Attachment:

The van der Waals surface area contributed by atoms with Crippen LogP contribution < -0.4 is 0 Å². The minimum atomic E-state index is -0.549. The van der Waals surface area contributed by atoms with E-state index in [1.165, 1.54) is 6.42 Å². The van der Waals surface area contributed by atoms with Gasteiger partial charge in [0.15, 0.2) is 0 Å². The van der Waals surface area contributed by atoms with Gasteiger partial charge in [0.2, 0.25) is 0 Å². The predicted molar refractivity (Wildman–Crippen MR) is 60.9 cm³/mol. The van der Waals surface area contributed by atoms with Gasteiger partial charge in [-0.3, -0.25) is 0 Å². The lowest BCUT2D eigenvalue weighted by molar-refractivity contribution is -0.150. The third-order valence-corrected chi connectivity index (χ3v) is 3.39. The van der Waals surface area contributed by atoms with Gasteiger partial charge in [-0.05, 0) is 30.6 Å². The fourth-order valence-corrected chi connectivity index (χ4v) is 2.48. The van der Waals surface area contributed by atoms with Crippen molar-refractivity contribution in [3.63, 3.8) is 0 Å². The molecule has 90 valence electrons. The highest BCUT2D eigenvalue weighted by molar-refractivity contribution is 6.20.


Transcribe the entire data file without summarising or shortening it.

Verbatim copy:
The van der Waals surface area contributed by atoms with Crippen LogP contribution < -0.4 is 0 Å². The minimum atomic E-state index is -0.549. The van der Waals surface area contributed by atoms with E-state index in [1.165, 1.54) is 6.42 Å². The van der Waals surface area contributed by atoms with Gasteiger partial charge in [0.15, 0.2) is 0 Å². The van der Waals surface area contributed by atoms with Gasteiger partial charge in [0.2, 0.25) is 0 Å². The predicted molar refractivity (Wildman–Crippen MR) is 60.9 cm³/mol. The van der Waals surface area contributed by atoms with Gasteiger partial charge in [-0.3, -0.25) is 0 Å². The lowest BCUT2D eigenvalue weighted by molar-refractivity contribution is -0.150. The third-order valence-corrected chi connectivity index (χ3v) is 3.39. The van der Waals surface area contributed by atoms with Gasteiger partial charge in [-0.05, 0) is 30.6 Å². The fourth-order valence-corrected chi connectivity index (χ4v) is 2.48. The van der Waals surface area contributed by atoms with Crippen molar-refractivity contribution in [3.63, 3.8) is 0 Å². The molecule has 90 valence electrons. The highest BCUT2D eigenvalue weighted by molar-refractivity contribution is 6.20.